In the last post, I said that urban legends have been a hobby of mine since I was 12. This has had its ups and downs.
When I was in my early twenties I worked as a clerk at a 7-11. A woman came in wanting to put up a flier warning about lick-on tattoos laced with LSD. It was a classic example of the Blue Star Tattoo legend. I took a flier and explained the legend.
Let’s just say that both she and my manager were less then pleased.
But the real fun with urban legends started when I was working as a customer service representative at Wizards of the Coast.
I was hired by WotC in July of 1993, the same month they released Magic: the Gathering. So I was there for its early rush of success.
My day-to-day job was answering questions about our games. The majority of these questions were based on the rules to Magic: the Gathering; and later, after we bought TSR, Dungeons and Dragons. However, this was a job based on taking incoming phone calls, so anything could happen. At some point my manager decided that one of us should be focused on any calls based on rumors about our games, like the ones based on the sources I cited in the last post. Specifically he wanted a point person to deal with any question about our games being evil, satanic, or harmful. Basically, to deal with people who believed the urban legends.
In his wisdom, he decided I should be that person. I guess my love of urban legends made me the ideal candidate.
Part of the fun of this new responsibility was that I got to have special training.
WotC flew out a Michael Stackpole to give me this training. You may remember Michael; as I mentioned him in the last post. If the industry had an expert in this field it was Michael.
I would like to believe that by the time I left WotC, thanks to Michael’s training and my own experiences, I was the industry’s second leading expert.
The method used to direct calls to me was pretty simple. The person who got the call would put the customer on hold and then yell out loud, “Jeff! Satan call!”
I ended up developing a lot of responses to that.
“Tell him I’m not here”
“Tell him it can never work out between us.”
“Tell them we’re not in league with Satan. We’re in a bowling league with Satan. And do you know how hard it is for him to rent shoes?”
“Why don’t I ever get Shiva calls?”
You get the idea.
After that I would take the call and get to work.
Most of the calls and letters fit into two basic categories.
The first would go like this: “What is this game based on?” I would be asked. “Math, basic arithmetic and a little algebra.” I would answer.
“What?” as I had clearly not given the expected answer.
“Well the game was developed by a math professor. If you take out all the art and flavor text what you are left with is a game mechanic that is based on mathematic principles.”
The other type would go like this
“Is this game based on the occult?”
“I’ll be honest with you; I doubt any of the game designers know anything about it. All the setting and art are based on western fantasy literature and most of that was derived from the work of a pair of English theologians who were writing Christian allegory,” I would answer. Of course, I was referring to J.R.R. Tolkien and C.S. Lewis.
Between these two sets of stock answers, I was able to field a good majority of those calls.
Of course, there were some real winners.
My personal favorite was a woman who called and as soon as I answered she went off, “I am going to burn these cards my son bought.”
“No ma’am, you don’t want to burn them.”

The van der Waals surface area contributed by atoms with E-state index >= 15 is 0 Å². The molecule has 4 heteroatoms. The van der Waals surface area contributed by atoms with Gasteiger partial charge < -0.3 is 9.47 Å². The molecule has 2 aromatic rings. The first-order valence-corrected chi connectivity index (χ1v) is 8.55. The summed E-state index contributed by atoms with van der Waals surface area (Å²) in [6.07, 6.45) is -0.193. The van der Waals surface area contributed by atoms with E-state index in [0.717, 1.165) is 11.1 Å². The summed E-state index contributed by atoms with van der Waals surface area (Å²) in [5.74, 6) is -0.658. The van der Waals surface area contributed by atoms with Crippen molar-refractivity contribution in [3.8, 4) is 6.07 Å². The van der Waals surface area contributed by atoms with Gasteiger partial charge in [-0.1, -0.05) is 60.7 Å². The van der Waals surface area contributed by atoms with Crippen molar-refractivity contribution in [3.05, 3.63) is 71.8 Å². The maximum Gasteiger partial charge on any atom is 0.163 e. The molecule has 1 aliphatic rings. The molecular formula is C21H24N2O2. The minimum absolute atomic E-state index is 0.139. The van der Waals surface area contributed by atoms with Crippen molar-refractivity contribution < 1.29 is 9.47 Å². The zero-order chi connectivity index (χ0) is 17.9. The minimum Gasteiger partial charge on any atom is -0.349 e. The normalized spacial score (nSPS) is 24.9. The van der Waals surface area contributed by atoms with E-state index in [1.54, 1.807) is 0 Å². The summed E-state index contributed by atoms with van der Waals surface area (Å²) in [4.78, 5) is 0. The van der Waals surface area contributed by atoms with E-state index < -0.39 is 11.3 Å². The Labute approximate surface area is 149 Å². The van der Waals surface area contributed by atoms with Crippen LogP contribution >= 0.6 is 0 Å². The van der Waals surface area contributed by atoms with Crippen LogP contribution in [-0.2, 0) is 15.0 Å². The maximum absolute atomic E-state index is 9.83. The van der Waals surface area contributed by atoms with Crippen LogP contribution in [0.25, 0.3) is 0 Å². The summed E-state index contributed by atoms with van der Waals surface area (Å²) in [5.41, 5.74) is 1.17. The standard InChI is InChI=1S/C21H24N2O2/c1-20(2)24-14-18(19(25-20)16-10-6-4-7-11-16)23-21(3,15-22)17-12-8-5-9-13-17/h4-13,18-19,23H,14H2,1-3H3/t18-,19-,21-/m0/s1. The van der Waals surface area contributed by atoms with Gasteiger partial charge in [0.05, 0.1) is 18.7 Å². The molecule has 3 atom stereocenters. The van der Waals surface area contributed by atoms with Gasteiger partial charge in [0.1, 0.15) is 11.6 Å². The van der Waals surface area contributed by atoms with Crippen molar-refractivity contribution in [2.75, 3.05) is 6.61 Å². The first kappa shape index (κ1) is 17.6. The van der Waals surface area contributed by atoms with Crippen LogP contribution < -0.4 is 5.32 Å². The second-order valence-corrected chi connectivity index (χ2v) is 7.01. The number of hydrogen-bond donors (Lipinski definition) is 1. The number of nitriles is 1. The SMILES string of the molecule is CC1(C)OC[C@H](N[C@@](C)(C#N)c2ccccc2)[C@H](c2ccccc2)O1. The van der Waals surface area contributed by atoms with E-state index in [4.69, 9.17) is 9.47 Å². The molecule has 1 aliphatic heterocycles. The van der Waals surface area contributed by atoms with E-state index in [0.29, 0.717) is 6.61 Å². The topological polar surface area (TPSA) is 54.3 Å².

“No, I am going to burn them.”
“No, please, shred them instead.”
“The cards are coated in plastic like poker cards; if you burn them the smoke will be toxic. Shredding them will be much safer.”
“Aren’t you upset that I am going to destroy them?”
“Why would that upset me? We already have your money. The rest is an issue between you and your son.”
My manager wanted to give me a stern talking to for that one, but he was laughing too hard.
Another one that always puzzled me was a bit of mail we received. It wasn’t a letter; it was a copy of the rule book found in Magic decks. Someone had written in Bible quotes on random pages. Well, not the quote – it would be Book, Chapter and Verse; it was up to me to look up the quotes. They were mostly from the Old Testament. I could never really figure out what theme they were going for, since no two passages covered the same subject.
They did write one original thing on the back of the rulebook.
“I Pled the Blood of Christ on your company”
I still look at that and think that the word just seems off.
Then again it’s not like they took the time to write an actually letter.
The last one was a doozy that was still going on when I left WotC in 1997.
I got a call from the superintendent of a school district in upstate New York.
His story went like this. One of the schools in his district had allowed students to start up a Magic: The Gathering club. Everything was going fine until some parents had seen the cards and complained to the district. It was a fairly standard “These cards are Satanic” complaint. What was different was that one of the parents was a lawyer and she was preparing a t First Amendment law suit against the school.
I’m pretty sure you looked at that previous sentence and thought, “A First Amendment law suit? Why?”
This was her logic (so to speak): Since the game was so clearly Satanic in nature, allowing it to be played at school was promoting a religion, and thus violated the separation of church and state.
Honestly, if this was a work of fiction, I would have violated suspension of disbelief.
I spent time helping the superintendent understand the game, and even gave him examples of cards so that he could have the game looked at by a child psychologist. They found nothing wrong with the game, but the lawsuit went on. And from what I heard, it was going on as late as 2004.